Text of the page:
GC Capillary ColumnsThe manufacturers of GC capillary columns are continuing to produce columns with lower and lower column bleed. Since the introduction of bonded phase capillary columns, column bleed has been steadily reduced by the manufacturers. Several years ago J&W introduced the DB5-MS low polarity column specifically designed for mass spectrometer use. It has much lower background originating from column bleed, especially at the higher temperatures, thus permitting the analysis of lower levels of analytes. Recently J&W also introduced a new mid range polarity low bleed column for mass spec use called the DB-35MS to further expand the range of these low bleed columns available. At Pitt Con this year they introduced an even lower bleed DB5 column for mass spec use called the DB-XLB column. This new non-polar capillary column provides for the lowest column bleed. It is therefore highly recommended for all GC/MS analysis where a non-polar capillary column can be used. The comparison in column bleeds for these new low bleed DB5 columns is shown in Figure # 6.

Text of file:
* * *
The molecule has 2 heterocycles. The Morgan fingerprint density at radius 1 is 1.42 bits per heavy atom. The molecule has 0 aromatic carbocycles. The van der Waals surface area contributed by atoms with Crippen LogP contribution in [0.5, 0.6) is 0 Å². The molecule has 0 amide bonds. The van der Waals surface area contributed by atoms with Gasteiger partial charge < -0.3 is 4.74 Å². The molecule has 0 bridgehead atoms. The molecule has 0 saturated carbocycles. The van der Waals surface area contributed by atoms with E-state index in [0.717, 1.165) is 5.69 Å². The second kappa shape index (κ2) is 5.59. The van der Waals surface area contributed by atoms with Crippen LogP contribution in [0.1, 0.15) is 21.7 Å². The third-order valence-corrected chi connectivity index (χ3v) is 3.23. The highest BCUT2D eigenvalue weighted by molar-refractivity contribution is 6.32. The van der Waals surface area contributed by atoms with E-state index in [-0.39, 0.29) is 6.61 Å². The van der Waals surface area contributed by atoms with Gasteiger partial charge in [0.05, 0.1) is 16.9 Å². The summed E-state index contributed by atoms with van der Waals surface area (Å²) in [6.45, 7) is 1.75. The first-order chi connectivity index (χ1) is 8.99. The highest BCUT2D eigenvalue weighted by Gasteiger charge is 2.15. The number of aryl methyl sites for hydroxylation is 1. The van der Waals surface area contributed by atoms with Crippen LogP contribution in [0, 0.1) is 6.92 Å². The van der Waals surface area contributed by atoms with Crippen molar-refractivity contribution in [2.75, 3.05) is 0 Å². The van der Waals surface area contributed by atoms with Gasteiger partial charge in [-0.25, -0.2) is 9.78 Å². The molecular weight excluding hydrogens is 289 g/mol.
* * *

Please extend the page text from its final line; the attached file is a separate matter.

The type and size of capillary column used can also effect the background levels as well as the peak width and sensitivity of the system. The lower the column phase thickness, the lower the column bleed. Therefore whenever practical, thin liquid phases should be used. However as the phase thickness decreases, so does the dynamic capacity of the column. For most applications we recommend a phase thickness of 0.25 microns. Also as the diameter of the capillary column decreases, the sensitivity of the system increases. This is due to the fact that as the diameter decreases, the band width of the peak decreases. Narrower peak widths result in higher peak heights and therefore greater signal-to noise ratios for the same size sample. However, again as the diameter of the column decreases so does the capacity of the column. The standard capillary columns are either 0.25mm or 0.32mm for most applications.